A night of political drama in Glasgow

Scottish city has the deepest of connections to the Labour movement, but voters have rejected it in favour SNP.

Until tonight, the Scottish National Party had never won a Glasgow constituency in a UK general election. Now they have all seven.

Two hundred and sixty journalists were accredited for the count at Glasgow’s Emirates arena, some from as far away as Japan. That’s more than the number who asked to attend the count for last year’s independence referendum.

They witnessed a night of extraordinary political drama.

Before the ballot boxes were brought from the polling stations, Labour activists were optimistic that they might hold on in Glasgow North East, where the candidate, Willie Bain, took 68 per cent of the vote in 2010.
It was the safest Labour seat in the whole of Scotland.

One local councillor who had spent the day canvassing voters said, “Willie’s going to be fine.”

It soon became clear that he wasn’t. By the time SNP leader Nicola Sturgeon arrived senior party figures were confidently predicting a clean sweep in the city.

She was met at the entrance by a cheering crowd of supporters, posing for selfies and shaking hands with smiling activists.

Someone produced a saltire and a Labour councillor, who is married to one of the victorious SNP candidates, looked down from the balcony with tears in her eyes.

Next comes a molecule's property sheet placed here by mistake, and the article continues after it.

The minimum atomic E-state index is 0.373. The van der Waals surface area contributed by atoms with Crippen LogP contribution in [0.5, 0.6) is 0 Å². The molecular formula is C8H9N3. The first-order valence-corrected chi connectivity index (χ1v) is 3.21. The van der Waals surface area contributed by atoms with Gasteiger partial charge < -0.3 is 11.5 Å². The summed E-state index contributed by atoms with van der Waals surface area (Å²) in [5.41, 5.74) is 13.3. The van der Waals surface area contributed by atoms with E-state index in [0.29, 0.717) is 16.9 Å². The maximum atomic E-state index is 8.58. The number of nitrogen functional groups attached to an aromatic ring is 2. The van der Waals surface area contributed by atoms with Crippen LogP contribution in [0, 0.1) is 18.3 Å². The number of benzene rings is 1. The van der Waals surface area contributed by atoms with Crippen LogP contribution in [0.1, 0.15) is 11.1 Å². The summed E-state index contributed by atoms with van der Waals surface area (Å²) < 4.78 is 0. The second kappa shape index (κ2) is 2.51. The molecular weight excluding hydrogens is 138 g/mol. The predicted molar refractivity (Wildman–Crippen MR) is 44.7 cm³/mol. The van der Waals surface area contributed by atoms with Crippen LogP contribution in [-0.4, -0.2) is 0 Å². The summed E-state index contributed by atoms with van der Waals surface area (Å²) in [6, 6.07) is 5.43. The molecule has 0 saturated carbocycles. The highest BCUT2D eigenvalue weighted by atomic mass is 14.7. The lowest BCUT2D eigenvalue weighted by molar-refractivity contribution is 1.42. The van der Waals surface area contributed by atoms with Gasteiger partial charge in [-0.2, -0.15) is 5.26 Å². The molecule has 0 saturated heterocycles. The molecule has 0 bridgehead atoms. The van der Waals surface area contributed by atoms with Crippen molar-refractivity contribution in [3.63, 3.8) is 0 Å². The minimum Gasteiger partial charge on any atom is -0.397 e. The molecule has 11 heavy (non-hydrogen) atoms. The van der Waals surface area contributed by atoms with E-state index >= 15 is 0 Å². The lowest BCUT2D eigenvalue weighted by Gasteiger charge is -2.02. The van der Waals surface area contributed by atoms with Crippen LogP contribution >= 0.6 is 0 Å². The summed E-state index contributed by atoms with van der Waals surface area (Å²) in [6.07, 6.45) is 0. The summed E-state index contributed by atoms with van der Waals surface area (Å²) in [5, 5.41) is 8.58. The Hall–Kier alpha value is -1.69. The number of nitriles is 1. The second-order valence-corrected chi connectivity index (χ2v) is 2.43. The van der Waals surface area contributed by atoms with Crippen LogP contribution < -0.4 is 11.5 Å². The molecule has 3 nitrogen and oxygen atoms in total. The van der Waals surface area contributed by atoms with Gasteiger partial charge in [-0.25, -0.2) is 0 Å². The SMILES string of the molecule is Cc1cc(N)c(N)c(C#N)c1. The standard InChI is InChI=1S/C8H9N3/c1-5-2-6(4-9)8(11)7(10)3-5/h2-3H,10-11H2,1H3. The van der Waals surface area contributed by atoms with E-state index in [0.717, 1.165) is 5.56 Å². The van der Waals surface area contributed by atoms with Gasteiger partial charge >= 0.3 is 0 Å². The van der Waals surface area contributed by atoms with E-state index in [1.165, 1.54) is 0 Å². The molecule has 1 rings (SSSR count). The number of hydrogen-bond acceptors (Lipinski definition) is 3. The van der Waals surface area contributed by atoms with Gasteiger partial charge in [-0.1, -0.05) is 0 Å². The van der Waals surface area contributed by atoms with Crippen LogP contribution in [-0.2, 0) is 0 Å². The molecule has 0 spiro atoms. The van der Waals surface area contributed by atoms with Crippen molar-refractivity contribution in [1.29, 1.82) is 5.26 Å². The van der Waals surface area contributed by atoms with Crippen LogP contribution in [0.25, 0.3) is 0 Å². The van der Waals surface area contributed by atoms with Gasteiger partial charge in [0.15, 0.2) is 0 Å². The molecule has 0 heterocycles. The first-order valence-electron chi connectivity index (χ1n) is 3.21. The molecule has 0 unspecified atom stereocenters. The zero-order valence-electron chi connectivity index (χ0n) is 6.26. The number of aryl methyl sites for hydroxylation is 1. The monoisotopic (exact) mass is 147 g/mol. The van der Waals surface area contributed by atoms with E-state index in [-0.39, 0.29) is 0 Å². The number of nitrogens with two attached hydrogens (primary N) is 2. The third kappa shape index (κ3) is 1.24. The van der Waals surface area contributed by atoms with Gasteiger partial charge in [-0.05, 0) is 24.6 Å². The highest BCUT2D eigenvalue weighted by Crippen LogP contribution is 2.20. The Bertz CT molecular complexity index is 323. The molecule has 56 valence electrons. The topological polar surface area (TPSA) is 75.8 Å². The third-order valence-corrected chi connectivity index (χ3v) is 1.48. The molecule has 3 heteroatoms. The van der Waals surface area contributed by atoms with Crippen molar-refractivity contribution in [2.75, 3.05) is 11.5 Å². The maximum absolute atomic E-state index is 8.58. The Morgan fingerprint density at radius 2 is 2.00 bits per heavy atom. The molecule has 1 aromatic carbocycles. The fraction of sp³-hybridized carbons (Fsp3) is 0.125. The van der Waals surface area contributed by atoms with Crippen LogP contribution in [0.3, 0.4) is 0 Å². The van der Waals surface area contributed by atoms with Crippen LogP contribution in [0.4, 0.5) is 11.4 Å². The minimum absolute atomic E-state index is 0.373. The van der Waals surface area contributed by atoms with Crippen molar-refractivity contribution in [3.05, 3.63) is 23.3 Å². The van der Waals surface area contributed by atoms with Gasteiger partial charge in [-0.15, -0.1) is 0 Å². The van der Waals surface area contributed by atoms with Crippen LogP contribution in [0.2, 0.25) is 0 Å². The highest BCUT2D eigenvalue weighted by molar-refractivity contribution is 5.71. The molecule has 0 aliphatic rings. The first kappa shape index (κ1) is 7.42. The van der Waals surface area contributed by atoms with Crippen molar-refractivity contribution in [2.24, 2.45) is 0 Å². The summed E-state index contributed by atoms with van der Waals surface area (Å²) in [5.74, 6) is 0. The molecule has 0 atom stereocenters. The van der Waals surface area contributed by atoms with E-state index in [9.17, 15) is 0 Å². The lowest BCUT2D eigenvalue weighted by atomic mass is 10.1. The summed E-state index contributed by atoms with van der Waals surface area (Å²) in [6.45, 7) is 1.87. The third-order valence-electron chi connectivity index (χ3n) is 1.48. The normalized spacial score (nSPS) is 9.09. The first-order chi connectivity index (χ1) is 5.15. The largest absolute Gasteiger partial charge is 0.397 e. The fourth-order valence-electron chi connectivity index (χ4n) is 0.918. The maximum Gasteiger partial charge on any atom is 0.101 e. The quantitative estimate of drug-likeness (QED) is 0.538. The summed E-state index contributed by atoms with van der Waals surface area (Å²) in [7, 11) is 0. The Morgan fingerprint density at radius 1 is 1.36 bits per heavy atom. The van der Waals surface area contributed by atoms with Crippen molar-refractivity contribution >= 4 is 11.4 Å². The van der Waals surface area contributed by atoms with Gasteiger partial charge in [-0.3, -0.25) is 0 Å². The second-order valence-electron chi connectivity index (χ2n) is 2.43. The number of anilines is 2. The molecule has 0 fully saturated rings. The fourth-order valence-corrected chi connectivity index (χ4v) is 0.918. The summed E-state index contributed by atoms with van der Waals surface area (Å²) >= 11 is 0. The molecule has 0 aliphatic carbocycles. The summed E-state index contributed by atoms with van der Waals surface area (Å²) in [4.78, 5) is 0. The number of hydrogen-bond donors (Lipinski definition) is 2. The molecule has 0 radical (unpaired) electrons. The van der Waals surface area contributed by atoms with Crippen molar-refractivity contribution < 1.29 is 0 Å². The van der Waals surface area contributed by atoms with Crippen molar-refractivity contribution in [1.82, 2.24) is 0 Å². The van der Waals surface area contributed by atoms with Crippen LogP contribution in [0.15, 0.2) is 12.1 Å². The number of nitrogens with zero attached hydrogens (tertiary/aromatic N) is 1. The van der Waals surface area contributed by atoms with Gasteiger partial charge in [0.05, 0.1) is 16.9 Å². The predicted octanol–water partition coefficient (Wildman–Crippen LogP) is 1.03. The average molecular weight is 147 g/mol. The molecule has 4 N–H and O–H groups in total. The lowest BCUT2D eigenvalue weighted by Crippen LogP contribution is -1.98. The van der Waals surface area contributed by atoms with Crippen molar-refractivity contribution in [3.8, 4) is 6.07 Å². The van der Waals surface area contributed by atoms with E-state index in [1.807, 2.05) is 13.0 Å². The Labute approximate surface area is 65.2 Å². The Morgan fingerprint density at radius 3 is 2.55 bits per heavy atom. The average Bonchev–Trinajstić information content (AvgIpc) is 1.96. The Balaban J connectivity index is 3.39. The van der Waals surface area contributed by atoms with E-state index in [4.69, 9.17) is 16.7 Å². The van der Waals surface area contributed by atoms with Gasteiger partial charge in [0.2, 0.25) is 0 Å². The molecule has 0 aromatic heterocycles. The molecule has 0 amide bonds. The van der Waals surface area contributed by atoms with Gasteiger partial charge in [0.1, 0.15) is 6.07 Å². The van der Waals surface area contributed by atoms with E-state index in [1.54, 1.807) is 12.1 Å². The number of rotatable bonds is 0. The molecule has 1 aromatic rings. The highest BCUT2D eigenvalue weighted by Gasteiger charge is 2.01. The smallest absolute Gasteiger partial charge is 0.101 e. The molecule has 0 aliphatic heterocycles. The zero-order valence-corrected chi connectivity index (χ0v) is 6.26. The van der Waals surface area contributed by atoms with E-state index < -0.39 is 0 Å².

Glasgow has the deepest of connections to the Labour movement. At its peak, it was an industrial powerhouse that styled itself the ‘Second City of the Empire’.

Scots and Labour

At the end of the 19th century, one in five of all the ships in the world and more than half the steam locomotives in the British Empire were built on Clydeside. The Labour Party was built by the generations who worked in these shipyards and engineering workshops.

Tonight we witnessed its destruction.

The greatest swing ever witnessed before at a UK General Election 21 percent was in Merthyr Tydfil in 1970.

The SNP won Glasgow North East with a majority of 9,222 and a record-breaking swing of 39 per cent. That was quite literally off the scale, so big that it broke the BBC’s swingometer.

A few miles further along the Clyde, in Paisley, Douglas Alexander, the man who would have been Foreign Secretary in a Labour government, was beaten by a 20-year-old student. She will be the youngest MP in the House of Commons since the 17th century.

Scottish Labour leader Jim Murphy also lost his seat. The teetotal politician (or ex-politician) was pictured drowning his sorrows with a can of Irn Bru.

SNP activists chanted ‘cheerio, cheerio’ when his declaration was broadcast on the big screen.

SNP leader Sturgeon described the result as a historic shift in Scottish political priorities. She pointed out that the size of the majorities meant many people who voted No in last summer’s independence referendum had switched their allegiance to the SNP.

Campaigning with the Conservatives in the referendum had put Labour on the wrong side of both the national question and the class divide with many of its own supporters.

As the scale of the defeat became clear, senior Labour figures looked dazed, struggling to take in the result or offer an explanation for what had happened to them.

When asked how the party would recover, one defeated candidate said simply, “I don’t know.”

Follow Andrew McFadyen on Twitter: @apmcfadyen

Source: Al Jazeera